$ 111      $ 98

 

Exit Cost and Restructuring Reserves

 

As of December 31, 2006, there were $125 million of exit cost reserves, including $121 million for severance, relocation and other employee-related expenses and $4 million for contract terminations. Cash payments of $26 million during the three months ended March 31, 2007 consisted of $24 million of severance, relocation and other employee-related costs and $2 million of contract terminations. The impact of these items reduced the balance in the liability to $99 million at March 31, 2007.

As of December 31, 2006, there were $67 million of restructuring reserves remaining, including $58 million related to severance and other employee-related expenses and $9 million related to contract terminations. During the three months ended March 31, 2007, $11 million was recorded to the restructuring reserves. During the three months ended March 31, 2007, cash payments of $28 million for severance and other employee-related costs and $5 million of contract terminations have reduced this liability. The net impact of these items resulted in a balance of $45 million at March 31, 2007.

Payments under exit cost and restructuring reserves associated with the MBNA merger are expected to be substantially completed in 2007. The following table presents the changes in exit cost and restructuring reserves for the three months ended March 31, 2007 and 2006.

 

     Three Months Ended March 31
     Exit Cost
Reserves (1)
    Restructuring
Reserves (2)
(Dollars in millions)    2007     2006     2007     2006

Balance, January 1,

   $ 125     $     $ 67     $

MBNA exit costs

           269            

Restructuring charges

                 11       34

Cash payments

     (26 )     (22 )     (33 )    

Balance, March 31

   $ 99     $ 247     $ 45     $ 34

 

(1)

Exit cost reserves were established in purchase accounting resulting in an increase in goodwill.

(2)

Restructuring reserves were established by a charge to merger and restructuring charges.

 

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NOTE 3 – Trading Account Assets and Liabilities

The following table presents the fair values of the components of trading account assets and liabilities at March 31, 2007 and December 31, 2006.

 

     March 31    December 31
(Dollars in millions)    2007    2006

Trading account assets

     

Corporate securities, trading loans and other

   $ 63,705    $ 53,923

U.S. government and agency securities (1)

     43,629      36,656

Equity securities

     31,362      27,103

Mortgage trading loans and asset-backed securities

     16,111      15,449

Foreign sovereign debt

     19,411      19,921

Total trading account assets

   $ 174,218    $ 153,052

Trading account liabilities

     

U.S. government and agency securities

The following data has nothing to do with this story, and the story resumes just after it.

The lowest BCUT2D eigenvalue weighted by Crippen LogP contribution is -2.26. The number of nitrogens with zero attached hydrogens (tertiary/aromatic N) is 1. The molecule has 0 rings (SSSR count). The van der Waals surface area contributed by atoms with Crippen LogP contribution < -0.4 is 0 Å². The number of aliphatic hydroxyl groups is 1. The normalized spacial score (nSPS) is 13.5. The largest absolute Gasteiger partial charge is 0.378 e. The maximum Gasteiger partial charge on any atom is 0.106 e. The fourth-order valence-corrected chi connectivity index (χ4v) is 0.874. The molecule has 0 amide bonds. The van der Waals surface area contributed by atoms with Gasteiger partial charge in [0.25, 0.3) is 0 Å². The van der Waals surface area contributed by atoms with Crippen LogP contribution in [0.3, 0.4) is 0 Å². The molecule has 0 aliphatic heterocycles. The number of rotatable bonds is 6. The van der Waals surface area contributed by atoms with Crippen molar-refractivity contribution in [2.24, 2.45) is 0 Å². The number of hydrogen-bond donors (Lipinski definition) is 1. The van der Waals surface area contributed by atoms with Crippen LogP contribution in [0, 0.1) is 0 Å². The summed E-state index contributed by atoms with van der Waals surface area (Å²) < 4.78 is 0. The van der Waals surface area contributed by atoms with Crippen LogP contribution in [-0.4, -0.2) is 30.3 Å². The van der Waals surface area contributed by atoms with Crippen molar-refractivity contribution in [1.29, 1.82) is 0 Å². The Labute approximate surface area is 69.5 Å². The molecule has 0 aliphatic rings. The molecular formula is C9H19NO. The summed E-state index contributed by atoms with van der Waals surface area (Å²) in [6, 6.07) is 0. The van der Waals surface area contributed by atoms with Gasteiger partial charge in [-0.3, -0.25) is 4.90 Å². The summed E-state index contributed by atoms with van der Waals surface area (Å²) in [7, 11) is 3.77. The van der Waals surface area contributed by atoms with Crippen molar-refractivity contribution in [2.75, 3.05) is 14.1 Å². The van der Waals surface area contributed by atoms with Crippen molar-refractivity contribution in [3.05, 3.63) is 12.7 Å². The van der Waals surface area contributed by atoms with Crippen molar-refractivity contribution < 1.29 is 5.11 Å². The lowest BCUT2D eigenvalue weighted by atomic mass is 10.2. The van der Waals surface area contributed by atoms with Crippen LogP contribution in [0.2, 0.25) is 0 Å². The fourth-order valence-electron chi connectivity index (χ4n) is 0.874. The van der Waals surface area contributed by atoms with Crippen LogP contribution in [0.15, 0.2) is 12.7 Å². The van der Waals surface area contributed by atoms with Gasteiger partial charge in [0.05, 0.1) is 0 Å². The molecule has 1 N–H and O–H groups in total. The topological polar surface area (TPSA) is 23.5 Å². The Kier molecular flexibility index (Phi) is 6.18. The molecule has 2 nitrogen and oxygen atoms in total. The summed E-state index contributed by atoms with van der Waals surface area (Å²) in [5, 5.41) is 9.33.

$ 32,713    $ 26,760

Equity securities

     26,540      23,908

Foreign sovereign debt

     10,133      9,261

Corporate securities and other

     7,903      7,741

Total trading account liabilities

   $ 77,289    $ 67,670

 

(1)

Includes $23.0 billion and $22.7 billion at March 31, 2007 and December 31, 2006 of government-sponsored enterprise obligations that are not backed by the full faith and credit of the U.S. Government.

 

NOTE 4 – Derivatives

All derivatives are recognized on the Consolidated Balance Sheet at fair value, taking into consideration the effects of legally enforceable master netting agreements that allow the Corporation to settle positive and negative positions and offset cash collateral held with the same counterparty on a net basis. For exchange-traded contracts, fair value is based on quoted market prices. For non-exchange traded contracts, fair value is based on dealer quotes, pricing models or quoted prices for instruments with similar characteristics. The Corporation designates at inception whether the derivative contract is considered hedging or non-hedging for SFAS No. 133, “Accounting for Derivative Instruments and Hedging Activities” (SFAS 133) accounting purposes. Derivatives held for trading purposes are included in derivative assets or derivative liabilities with changes in fair value reflected in trading account profits. Other derivatives that are used as economic hedges, but not designated in a hedging relationship for accounting purposes, are also included in derivative assets or derivative liabilities with changes in fair value recorded in mortgage banking income or other income. A detailed discussion of derivative trading activities and asset and liability management (ALM) activities are presented in Notes 1 and 4 of the Consolidated Financial Statements of the Corporation’s 2006 Annual Report on Form 10-K.